The Nottingham Entrepreneurs held their latest conference on Thursday 26th November at the Business School on Jubilee Campus, with speakers including co-founder of Green and Black’s chocolate, Josephine Fairley.
The event began with a networking session, which gave approximately 200 students the opportunity to interact with the event’s sponsors, including EY, Enterprise, Capital One and Teach First.
Representatives from Rainbow’s Hospice were also in attendance, and £1 of the conference’s ticket fees went to their charity.
Speaking to Impact before the conference, Preet Kaur, Nottingham Entrepreneur’s Head of Marketing, said: “We’re all really excited for this event. We’ve tried to bring in speakers from all sorts of backgrounds and age groups so everyone in the hall can relate to them”.
Hannah Porter, Capital One’s Campus Recruitment Business Partner, also expressed her excitement for the event: “I think events like this are really important for a company like Capital One. We believe graduates are a great place to find new talent”.
“Be tough, be strong and fight for it. You’re young and ambitious – people will support you”
Upon entering the auditorium, the attendees were welcomed by the society’s President Tim Doughty, who thanked the sponsors, speakers and students for their attendance, before handing over to the keynote speakers.
Ollie Forsyth, 17 years old, was the first to speak. He gave examples of his entrepreneurial ventures, which began with ‘Ollie’s Shop’ at the age of 13.
He then went on to advise the attendees to “be tough, be strong and fight for it”, reassuring the budding entrepreneurs that “you’re young and ambitious – people will support you”.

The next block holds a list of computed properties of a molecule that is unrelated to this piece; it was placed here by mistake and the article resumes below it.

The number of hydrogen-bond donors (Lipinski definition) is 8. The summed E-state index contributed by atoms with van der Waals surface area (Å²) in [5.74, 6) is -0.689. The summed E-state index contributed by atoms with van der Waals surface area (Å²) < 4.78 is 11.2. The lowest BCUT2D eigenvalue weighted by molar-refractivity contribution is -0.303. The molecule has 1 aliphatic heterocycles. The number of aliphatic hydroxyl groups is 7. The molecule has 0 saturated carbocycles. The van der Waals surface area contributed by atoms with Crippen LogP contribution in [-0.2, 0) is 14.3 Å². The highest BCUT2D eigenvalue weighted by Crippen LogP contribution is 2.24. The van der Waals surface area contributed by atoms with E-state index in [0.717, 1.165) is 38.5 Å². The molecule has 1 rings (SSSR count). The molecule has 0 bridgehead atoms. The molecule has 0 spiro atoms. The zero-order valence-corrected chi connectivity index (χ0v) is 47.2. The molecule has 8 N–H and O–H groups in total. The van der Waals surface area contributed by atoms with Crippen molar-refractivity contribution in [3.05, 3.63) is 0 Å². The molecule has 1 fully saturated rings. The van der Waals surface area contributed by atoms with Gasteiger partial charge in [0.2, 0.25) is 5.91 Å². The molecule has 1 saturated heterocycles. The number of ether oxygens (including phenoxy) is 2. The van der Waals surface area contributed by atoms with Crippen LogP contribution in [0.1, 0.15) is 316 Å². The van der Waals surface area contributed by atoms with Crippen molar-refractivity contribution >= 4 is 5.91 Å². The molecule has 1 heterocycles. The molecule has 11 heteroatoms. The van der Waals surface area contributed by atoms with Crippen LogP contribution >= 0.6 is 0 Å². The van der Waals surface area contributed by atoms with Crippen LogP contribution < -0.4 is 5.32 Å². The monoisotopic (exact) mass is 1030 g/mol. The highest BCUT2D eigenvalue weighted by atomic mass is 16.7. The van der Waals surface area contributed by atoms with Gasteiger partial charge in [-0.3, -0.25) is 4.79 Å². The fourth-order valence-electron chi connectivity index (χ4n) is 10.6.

Ollie’s final words were to “have an idea and be dedicated”, to “stand out” and “to get out there as soon as you can”.
Scheduled speaker Tom Hatton, founder of RefMe, was unable to attend the conference, but Geoff Baker, founder and CEO of ICN Apps, based in Nottingham, took his place.
Geoff began his speech by praising the University of Nottingham, with whom his company has a “productive partnership”, and the Nottingham Entrepreneurs, who he acknowledged “really care about this event”.
Mr Baker then gave the attendees advice: “If you want to launch your own business you need to be honest and realistic” and warned prospective entrepreneurs not to be “too cocky”.
“Events like this remind you that you’re part of a shoal, with support and the opportunity to network”
Jo Fairley was the last to speak, detailing the process of developing the brand Green and Black’s.
She stated that she has “honestly never regretted it for a moment”, highlighting that “a paramount belief in product and service is key – unless you believe it is the best out there, it is hard to convince others it is so”.
Like Ollie Forsyth, Jo Fairley then stated the importance of “doing good through business”, noting that Green and Black’s became the “first product in the UK to carry the Fairtrade mark” in 1994.
She added: “Twenty years on, we are able to see the huge change we’ve made to families in the Dominican Republic”.
Ms. Fairley then closed the conference by acknowledging its importance: “When you are an entrepreneur, you often feel like a salmon swimming upstream alone. Events like this remind you that you’re part of a shoal, with support and the opportunity to network”.
“It was really fantastic and very inspirational”
Speaking to Impact after the event, first year Computer Science student, Giorgio Baglioni, said: “It was really fantastic and very inspirational. I’m in first year and it’s the first event I’ve attended – it’s been amazing”.
Nottingham Entrepreneur’s President, Tim Doughty, said after the event: “I thought the event went well and I hope our speakers inspired some of the students tonight”.
He added: “We’ll be doing another event like this in March, so we can look forward to that and hopefully get some more great speakers in”.
Image: Impact Images Team